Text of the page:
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Meet civic investor Eric Bouwens: Investing in the city's health

Dr. Eric Bouwens is the first physician at Spectrum Health's new health clinic for patients without health insurance downtown. His philosophy: listening and patience are the greatest investment you can make.

/Eric Tank

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Surrounded by 12 comfortable exam rooms, a procedure room for minor surgeries and a team of financial assistants to help patients navigate health funding and an on-site social worker, Dr. Eric Bouwens finds himself starting off Spectrum Health's first clinic designed specifically for those with low income and/or without health insurance: the Community Medicine Clinic. The clinic, along with patients visiting simply because they do not have access to health insurance, regularly assists those struggling with chronic psychiatric care needs, homelessness, abuse or addiction. Many of them are also chronically under-insured.

"It shows some real dedication to say 'you know, we do want to be on the ground trying to confront some of these problems,'" says Bouwens of Spectrum's new venture. 

Bouwens himself is not new to approaching his career as a doctor as a means to work for social good.

"In college, in my first few years, I was very aware of concepts of building community, restoring cities, being on the front lines at some of the hard places of our society- and I did some of that, at that time. I worked in Chicago [at] Cook County Hospital, I worked in the inner city of Washington, did a lot of things like that. When I came back to Michigan, I worked in migrant clinics there," he says. "But then you have family. And so sometimes physicians end up putting all their focus on their career and it’s hard on their families and so at a certain point you just say, at this stage in life, I just need to focus on my family. So the other things are still there but they’re just not the creative edge."

Bouwens says he continued to put his multicultural experience to work, even in his work at a standard practice.

"I did have a bilingual practice down in Kentwood. It was very multicultural, and that was very good for me in those years," he says. "As my children left the home, and I moved back into the city, back into East Hills, I started to realize that my practice out there was fine, but I was very excited about the changes that are restoring cities and building community again and just being open to there being a new growth in that area. I think that there’s a certain stage in life when you can just kind of coast into retirement age or you can open the door to a new creative direction."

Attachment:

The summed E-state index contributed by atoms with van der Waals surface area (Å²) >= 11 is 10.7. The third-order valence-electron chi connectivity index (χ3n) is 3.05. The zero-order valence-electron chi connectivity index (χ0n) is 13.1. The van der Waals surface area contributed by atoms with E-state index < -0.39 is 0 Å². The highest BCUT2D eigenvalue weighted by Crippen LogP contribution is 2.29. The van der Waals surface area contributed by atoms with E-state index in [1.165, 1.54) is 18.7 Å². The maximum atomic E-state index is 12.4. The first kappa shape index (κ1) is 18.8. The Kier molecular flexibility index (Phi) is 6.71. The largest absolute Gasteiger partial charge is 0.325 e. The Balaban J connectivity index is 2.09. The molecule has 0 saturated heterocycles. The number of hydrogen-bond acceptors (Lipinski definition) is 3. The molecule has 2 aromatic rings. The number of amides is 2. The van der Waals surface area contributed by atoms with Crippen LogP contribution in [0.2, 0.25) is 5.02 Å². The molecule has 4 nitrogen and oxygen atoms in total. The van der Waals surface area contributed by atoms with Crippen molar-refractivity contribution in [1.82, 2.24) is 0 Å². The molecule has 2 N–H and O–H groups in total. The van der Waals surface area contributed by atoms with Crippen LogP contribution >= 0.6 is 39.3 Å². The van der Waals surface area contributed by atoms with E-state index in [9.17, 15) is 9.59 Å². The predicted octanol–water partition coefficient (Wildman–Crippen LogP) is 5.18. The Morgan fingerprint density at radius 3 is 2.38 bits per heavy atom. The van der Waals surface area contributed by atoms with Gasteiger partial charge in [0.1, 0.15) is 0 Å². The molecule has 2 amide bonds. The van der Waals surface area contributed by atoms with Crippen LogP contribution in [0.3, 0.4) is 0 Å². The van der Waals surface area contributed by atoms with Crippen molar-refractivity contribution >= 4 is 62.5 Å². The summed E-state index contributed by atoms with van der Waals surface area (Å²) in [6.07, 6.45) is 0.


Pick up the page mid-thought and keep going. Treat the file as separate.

Instead of coasting, Bouwens is now looking forward to building up the Spectrum Community Medicine Clinic, which has just been approved for a Physicians Assistant and is looking to expand their staff further. Bouwens says part of his role is to mentor the younger generation of doctors on how to invest in their patients while not depleting their personal lives. 

"The need is overwhelming," he says. "It could become all-consuming if you have not established boundaries between yourself and your work. A lot of physicians get very caught up in helping other people, and their whole identity becomes their work. And then routine relationships with spouse and children are not quite as exciting or maybe frustrating... they start focusing more and more on saving people’s lives, and it’s so dramatic."

Bouwens says he himself had to learn how to keep boundaries, and part of that is valuing activities outside his work. He bikes, does a lot of salsa dancing and can often be found on one of The Rapidian's photowalks. Bouwens says along with being a contributing photographer for The Rapidian, he counts on The Rapidian to get more connected with his community.